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(Nils) Geirr TVEITT (1908-1981)
Concerto No. 1 for Hardanger Fiddle and Orchestra, Op. 163 (1955) (Allegretto, 10.15 +Andante, 9.45 +Allegro moderato, 9.11) [29.19] Concerto No. 2 for Hardanger Fiddle and Orchestra, Op. 252, “Three Fjords” (1965) (Hardangerfjord: Tempo tranquillo e deciso, 4.31 + Sognefjord: Mesto maestoso – Danza determinata e lenta – Tempo I, 4.42 + Nordfjord: Giocoso, 9.21.] [18.42]
Nykken, symphonic painting for orchestra, Op. 187 (1956) [15.57] Arve Moen Bergset, Hardanger fiddle Stavanger Symphony Orchestra/Ole Kristian Ruud
Rec. Sept 1999 (concertos), June 2000 (Nykken), Stavanger Concert Hall, Norway BIS CD 1207 [65.18]


A friend who introduced me to Geirr Tveitt’s orchestral works when Naxos began making them affordable lately introduced me to a full-priced recording on the Bis label, the Concertos for Hardanger Fiddle and the symphonic painting, Nykken. This 2002 release is a disc I never would have dreamed of buying otherwise. Yet it’s worth every penny.

The Stavanger Symphony Orchestra continues its yeoman service for Norwegian music here under the baton of Ole Kristian Ruud. Arve Moen Bergset is the soloist on the Hardanger fiddle concertos.

Especially noteworthy is Concerto No. 2 for Hardanger Fiddle and Orchestra, subtitled “Three Fjords.” The three movements are further subtitled Hardangerfjord, Sognefjord, and Nordfjord, respectively.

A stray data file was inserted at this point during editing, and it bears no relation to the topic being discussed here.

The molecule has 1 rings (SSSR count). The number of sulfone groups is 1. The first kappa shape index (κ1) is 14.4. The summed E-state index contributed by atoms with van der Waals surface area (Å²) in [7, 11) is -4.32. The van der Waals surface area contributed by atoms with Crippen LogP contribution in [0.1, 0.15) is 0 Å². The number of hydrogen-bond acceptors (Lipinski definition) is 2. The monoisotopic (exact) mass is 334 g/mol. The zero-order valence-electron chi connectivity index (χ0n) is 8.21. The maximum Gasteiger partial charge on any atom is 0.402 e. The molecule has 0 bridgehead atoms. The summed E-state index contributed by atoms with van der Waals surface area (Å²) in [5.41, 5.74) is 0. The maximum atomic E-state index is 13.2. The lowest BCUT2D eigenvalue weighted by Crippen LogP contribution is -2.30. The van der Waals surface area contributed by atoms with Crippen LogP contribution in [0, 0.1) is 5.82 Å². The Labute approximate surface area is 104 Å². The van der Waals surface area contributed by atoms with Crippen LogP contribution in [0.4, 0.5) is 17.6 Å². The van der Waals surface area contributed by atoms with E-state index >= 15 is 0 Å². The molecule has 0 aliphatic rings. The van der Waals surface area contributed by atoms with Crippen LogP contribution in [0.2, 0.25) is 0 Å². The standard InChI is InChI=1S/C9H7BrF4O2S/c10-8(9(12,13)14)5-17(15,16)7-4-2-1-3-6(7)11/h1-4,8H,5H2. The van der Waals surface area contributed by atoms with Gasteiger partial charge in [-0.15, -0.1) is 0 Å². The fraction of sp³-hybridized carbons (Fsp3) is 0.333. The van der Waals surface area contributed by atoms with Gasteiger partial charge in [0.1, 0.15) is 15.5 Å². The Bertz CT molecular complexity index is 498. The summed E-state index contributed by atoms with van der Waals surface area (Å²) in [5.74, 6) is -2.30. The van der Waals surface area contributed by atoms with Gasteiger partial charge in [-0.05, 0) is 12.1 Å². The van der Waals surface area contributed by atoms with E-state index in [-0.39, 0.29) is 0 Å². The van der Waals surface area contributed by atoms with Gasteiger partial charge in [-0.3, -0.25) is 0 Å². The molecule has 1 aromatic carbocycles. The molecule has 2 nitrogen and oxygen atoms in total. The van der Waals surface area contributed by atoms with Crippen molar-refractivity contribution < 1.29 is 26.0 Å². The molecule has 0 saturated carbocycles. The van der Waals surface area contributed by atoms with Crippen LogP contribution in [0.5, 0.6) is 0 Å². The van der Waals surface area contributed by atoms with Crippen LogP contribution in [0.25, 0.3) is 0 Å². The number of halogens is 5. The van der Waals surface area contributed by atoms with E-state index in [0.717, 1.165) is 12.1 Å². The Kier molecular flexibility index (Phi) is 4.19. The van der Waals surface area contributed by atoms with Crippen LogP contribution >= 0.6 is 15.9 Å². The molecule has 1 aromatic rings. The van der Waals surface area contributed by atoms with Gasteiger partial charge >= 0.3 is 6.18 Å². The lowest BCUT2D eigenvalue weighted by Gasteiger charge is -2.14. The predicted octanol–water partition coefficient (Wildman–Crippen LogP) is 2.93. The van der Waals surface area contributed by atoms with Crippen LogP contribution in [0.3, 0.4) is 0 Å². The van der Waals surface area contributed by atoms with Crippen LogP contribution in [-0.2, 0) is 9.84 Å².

This is landscape painting at its best. The composer takes us on an aural tour of some of his favorite country in Norway, and “Nordfjord” alone is worth the price of the fare. Be warned: You will have this tune lilting in your ears long after you play it. It captures as nothing else can the excitement of Norway’s landscape, with its tension between sea and land reduced to a fiddler’s air. As though the fishermen home from the sea are celebrating an unusually rich haul.

Hardangerfjord, the first movement, pulses with a gusty glitter of fiddle and drum that must surely be the play of sun and wind on waves. The drum is particularly effective. Fans of Arnold Bax’s Tintagel and Symphony No. 4 owe it to themselves to visit this music to hear how a Norwegian composer paints the sea.

So successful are these pieces that in the middle movement, Sognefjord – perhaps the most successful of the three -- the listener feels the menace of sea and sky and gray, flinty cliffs. It conveys some of the same massive, immobility that Walter Piston gets at in depicting mountains in the last of his Three New England Sketches. As in the first movement, gradual ascents in the orchestra’s playing (a long climb from about 1.20 to 1.45 into the movement, for example) make it easy to imagine great peaks in the distance. It’s the same device Sibelius uses at the start of the Symphony No. 7 in a passage that evokes for me towering, brooding forests; and it’s one Douglas Lilburn employed with great success in his Symphonies 1 and 2, perhaps to show the rising peaks of New Zealand. (Those who love Lilburn’s landscape-charged Symphonies 1 and 2 will be amply rewarded by Tveitt’s hymn of adoration to his native land, which resembles Lilburn something in spirit.)